NTSB Recommends Improvements for Certifying Lithium-ion Batteries

The agency determined that shortcomings in design and certification led to the fire in a battery being installed on a Boeing 787.

According to a report from the National Transportation Safety Board, shortcomings in design and certification led to the fire in a lithium-ion battery installed on a Boeing 787 jetliner that had just completed intercontinental flight to Boston.

Early in the investigation, the NTSB said that the fire began after one of the battery's eight cells experienced an internal short circuit leading to thermal runaway of the cell, which propagated to the remaining cells, causing full battery thermal runaway. This condition caused smoke and flammable materials to be ejected outside the battery's case and resulted in excessive heat and a small fire.

"The investigation identified deficiencies in the design and certification processes that should have prevented an outcome like this," said NTSB Acting Chairman Christopher A. Hart. "Fortunately, this incident occurred while the airplane was on the ground and with firefighters immediately available."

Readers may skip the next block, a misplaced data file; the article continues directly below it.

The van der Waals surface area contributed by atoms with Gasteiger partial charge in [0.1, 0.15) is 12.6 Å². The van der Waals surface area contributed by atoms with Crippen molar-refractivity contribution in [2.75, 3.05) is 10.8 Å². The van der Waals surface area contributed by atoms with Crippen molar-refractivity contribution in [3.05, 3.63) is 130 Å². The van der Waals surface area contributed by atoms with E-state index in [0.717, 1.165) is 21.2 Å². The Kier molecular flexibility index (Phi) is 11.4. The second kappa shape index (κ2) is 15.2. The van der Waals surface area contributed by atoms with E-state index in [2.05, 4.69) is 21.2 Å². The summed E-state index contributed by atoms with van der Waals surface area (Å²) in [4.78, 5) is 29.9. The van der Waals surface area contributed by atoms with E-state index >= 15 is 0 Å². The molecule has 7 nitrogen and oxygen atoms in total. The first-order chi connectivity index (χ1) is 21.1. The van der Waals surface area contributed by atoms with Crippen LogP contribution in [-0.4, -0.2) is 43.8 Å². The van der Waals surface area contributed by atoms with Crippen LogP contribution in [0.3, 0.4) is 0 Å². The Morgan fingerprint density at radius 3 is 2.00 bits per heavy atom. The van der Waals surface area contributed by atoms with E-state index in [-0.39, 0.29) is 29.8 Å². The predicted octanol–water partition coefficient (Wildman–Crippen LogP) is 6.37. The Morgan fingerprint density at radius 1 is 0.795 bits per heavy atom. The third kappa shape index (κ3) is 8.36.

Investigators said that Boeing's safety assessment of the battery, which was part of the data used to demonstrate compliance with these special conditions, was insufficient because Boeing had considered, but ruled out, cell-to-cell propagation of thermal runaway but did not provide the corresponding analysis and justification in the safety assessment.

As a result of its findings, the NTSB is recommending that the FAA improve the guidance and training provided to industry and FAA certification engineers on safety assessments and methods of compliance for designs involving new technology.

"Through comprehensive incident investigations like this one, safety deficiencies can be uncovered and addressed before they lead to more serious consequences in less benign circumstances," said Hart.

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